It's Not Where You Start, It's Where You End Up!
Monthly Risk Data Reporting Issues
Some people are trained, others are coached, and the majority are simply thrown in the deep end of learning how to be a project risk manager. No two people's journey into project risk is ever the same. Unfortunately, there are no quick routes to learning how to be a project risk manager, but there are a few key elements that every risk manager should be aware of.
Over the last fifteen years of being involved in project risk management, I have learned a few things about the process, the people and the politics of managing project risk. In this post, I shall explore my personal top 5 principles for becoming a highly sought-after project risk professional.
Manage the project risk process and not the risks
The most important thing to remember when you are a project risk manager is that you should first and foremost manage the risk management process and not be responsible for any of the project risks themselves. The only specific risk the risk manager should be concerned about is the failure to implement the risk management process.
To achieve this, every risk should have a designated owner from within the project team. Identifying the owners of risks is sometimes easy, as certain risks tend to have a natural home with a subject matter expert within the team. However, other risks may well be multi-disciplined and have a number of potential owners. It should be the project leadership team's responsibility to formally allocate ownership of such risks to the individual who is best placed to oversee the risk.
With every risk allocated to someone else, what does that leave for the project risk manager to do? Simple! It’s your responsibility to monitor, report on, and oversee the quality of the management of each of those risks and ensure they are up to the standards required to achieve the project's objectives successfully.
Contextualisation of the project
All the world's risk management standards start from the same point: Know Thy Project Context.
Why is this? Without being able to articulate clearly the context of your project, how do you know what is at risk? Furthermore, without understanding the environment within which your project lives, how do you know what could affect it?
Contextualising the project is a complex multi-dimensional task and getting this right can mean the difference between success and failure.
There are many layers to contextualisation. Some are obvious, whilst others are more subtle. You might start with simple things like: what are we trying to achieve, and when does it need to be completed by? Then we start looking at relationships. Who are we working with, both internally and externally to the project team? How can that relationship shape the way in which the project progresses? What are the customer's expectations, both explicit and tacit? How much confidence do we have in the supply chain? What are the organisational politics around this project? Who else is depending on this project to succeed, and in turn which projects are we dependent on? Finally we come to the money. Whose budgets are we relying on, and whose are we impacting? Do we have sufficient contingency, and what are the expectations for using or losing it?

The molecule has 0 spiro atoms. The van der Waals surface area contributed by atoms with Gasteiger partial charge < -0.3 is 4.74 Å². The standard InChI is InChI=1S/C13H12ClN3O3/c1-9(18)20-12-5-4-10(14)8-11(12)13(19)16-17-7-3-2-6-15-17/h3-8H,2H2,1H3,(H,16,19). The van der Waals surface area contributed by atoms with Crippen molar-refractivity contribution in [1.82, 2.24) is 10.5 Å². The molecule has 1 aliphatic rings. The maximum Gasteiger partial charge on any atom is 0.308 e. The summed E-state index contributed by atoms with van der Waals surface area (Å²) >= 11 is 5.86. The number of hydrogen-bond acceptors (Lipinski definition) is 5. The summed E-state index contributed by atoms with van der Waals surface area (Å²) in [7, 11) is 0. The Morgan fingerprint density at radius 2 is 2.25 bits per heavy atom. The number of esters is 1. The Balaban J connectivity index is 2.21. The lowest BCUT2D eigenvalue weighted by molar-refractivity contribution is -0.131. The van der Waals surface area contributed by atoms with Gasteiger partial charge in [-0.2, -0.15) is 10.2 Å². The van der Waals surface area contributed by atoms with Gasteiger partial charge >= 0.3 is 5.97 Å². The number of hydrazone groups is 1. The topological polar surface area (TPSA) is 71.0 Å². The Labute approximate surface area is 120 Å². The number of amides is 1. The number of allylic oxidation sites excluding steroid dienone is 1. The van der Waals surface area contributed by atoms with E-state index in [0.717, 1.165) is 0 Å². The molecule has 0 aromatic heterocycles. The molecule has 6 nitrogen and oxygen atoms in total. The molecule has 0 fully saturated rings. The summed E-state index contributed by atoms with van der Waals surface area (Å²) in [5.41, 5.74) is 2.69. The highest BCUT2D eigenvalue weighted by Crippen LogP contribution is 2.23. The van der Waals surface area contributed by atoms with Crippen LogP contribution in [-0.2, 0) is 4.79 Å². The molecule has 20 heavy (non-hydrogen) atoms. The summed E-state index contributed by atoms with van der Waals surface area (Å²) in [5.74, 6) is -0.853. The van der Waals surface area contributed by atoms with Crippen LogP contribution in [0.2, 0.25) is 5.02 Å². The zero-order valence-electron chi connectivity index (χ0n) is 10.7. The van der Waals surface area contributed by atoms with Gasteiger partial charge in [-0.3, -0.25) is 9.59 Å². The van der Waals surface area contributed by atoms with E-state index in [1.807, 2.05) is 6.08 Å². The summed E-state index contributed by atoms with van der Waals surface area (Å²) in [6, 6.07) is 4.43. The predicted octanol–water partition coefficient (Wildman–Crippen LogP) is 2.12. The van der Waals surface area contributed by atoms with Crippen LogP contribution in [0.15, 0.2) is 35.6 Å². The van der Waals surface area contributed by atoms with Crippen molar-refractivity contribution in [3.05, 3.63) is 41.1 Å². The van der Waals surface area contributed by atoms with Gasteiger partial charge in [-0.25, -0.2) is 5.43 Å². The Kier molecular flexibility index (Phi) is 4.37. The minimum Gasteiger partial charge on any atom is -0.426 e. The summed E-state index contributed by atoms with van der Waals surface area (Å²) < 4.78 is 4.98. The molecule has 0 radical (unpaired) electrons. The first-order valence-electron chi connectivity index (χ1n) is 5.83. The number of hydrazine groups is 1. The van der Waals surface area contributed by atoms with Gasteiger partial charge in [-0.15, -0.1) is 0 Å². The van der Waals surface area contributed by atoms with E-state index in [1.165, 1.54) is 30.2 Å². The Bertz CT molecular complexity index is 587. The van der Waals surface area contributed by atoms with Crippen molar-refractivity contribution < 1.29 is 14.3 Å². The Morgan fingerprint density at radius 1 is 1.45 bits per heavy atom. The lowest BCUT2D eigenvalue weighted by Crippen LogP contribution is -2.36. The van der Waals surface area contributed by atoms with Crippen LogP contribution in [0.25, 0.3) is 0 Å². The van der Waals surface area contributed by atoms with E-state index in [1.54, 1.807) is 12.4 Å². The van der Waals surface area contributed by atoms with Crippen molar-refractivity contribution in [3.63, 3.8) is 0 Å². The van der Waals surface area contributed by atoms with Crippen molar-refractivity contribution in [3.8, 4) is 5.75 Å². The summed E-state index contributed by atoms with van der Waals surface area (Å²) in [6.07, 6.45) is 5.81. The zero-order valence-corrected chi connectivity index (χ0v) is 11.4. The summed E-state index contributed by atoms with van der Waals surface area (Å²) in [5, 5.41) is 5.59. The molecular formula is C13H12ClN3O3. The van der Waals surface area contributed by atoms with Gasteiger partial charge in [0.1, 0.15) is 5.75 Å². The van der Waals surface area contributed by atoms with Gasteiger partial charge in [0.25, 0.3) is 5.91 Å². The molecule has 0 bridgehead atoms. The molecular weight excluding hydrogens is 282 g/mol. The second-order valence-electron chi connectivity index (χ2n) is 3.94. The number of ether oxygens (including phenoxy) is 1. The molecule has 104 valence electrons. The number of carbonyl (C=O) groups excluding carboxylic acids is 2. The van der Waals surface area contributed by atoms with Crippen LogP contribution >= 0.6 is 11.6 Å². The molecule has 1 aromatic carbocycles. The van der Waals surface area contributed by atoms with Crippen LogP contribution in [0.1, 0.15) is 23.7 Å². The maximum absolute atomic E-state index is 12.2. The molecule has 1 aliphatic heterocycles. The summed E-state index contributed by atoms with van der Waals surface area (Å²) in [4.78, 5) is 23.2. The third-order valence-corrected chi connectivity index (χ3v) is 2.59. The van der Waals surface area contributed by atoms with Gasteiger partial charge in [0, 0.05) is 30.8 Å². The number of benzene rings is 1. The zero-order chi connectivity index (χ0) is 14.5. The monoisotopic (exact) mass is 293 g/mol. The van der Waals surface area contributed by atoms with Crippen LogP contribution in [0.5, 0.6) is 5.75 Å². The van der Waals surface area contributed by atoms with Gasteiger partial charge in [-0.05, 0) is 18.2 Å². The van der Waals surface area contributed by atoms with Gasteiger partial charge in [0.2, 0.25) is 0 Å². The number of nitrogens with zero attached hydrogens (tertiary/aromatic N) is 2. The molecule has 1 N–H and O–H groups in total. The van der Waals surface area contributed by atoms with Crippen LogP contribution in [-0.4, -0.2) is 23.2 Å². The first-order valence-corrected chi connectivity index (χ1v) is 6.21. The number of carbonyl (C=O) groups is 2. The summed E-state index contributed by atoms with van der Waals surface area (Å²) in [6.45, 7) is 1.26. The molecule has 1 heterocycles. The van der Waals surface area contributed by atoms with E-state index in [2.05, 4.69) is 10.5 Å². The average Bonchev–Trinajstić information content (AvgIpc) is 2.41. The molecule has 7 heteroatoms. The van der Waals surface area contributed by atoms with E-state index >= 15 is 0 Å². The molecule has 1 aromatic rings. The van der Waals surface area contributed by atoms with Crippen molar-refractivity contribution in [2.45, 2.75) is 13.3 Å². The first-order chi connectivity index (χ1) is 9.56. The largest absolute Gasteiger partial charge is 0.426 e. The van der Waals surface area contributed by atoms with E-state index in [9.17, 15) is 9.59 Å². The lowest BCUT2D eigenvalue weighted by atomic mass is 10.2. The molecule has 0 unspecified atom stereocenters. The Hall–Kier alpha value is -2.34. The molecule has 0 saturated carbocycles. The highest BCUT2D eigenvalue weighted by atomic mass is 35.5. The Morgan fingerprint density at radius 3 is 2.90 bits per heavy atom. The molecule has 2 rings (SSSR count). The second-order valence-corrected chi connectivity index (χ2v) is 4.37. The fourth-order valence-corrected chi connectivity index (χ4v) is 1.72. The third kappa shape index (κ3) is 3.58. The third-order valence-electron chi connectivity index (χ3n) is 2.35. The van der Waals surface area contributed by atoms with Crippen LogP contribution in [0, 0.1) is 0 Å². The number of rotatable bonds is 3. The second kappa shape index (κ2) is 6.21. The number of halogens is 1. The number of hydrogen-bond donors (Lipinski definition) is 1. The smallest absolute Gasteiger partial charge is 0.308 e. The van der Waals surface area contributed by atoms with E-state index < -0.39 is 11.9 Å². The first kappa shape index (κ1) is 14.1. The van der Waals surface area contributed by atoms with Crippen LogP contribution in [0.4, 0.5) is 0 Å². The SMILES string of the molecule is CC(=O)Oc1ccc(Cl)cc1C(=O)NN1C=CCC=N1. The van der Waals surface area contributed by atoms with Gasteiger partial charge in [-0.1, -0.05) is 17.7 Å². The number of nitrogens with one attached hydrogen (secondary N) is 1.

All these elements involve a degree of uncertainty. These are the assumptions, dependencies, exclusions and constraints that abound during the initiation phase of the project. Once underway, change from internal and external sources introduces further uncertainty. The unanticipated consequence of the project's own actions can introduce significant change on its own.
As the project risk manager, it is your responsibility to know and understand as much of this context as possible, and to keep the project leadership team appraised of every development and departure from the expected. This is achieved with metrics.
Establish the correct project metrics
"You can't manage what you can't measure" may well be an over-quoted and often trite phrase, but it is quite prescient when used in the context of project risk management.
There are two forms of measurement that the risk professional should be aware of: “lagging indicators” and “leading indicators”. What Is A Leading And A Lagging Indicator?
Most people focus on the lagging indicators because they are often the quickest and easiest to establish. How many risks have been identified? How many actions are underway or have been completed in a period of time? Who holds the most risk on the project? It’s easy to establish such lagging indicators from the data held in a risk register and derive pretty and colourful charts with which to dazzle management.
However, it is the ability to define leading indicators for risk, often termed Key Risk Indicators (KRI’s), that differentiates the common risk-tool jockey from the true risk practitioner.
Establishing KRI’s that can indicate that the environment and the context are changing, in which direction they are changing, and how fast they are changing can provide the necessary data to prevent risks from occurring.
The problem with KRI’s is that they are much harder to establish. They also have a much shorter lifecycle, being only relevant while that particular context condition exists.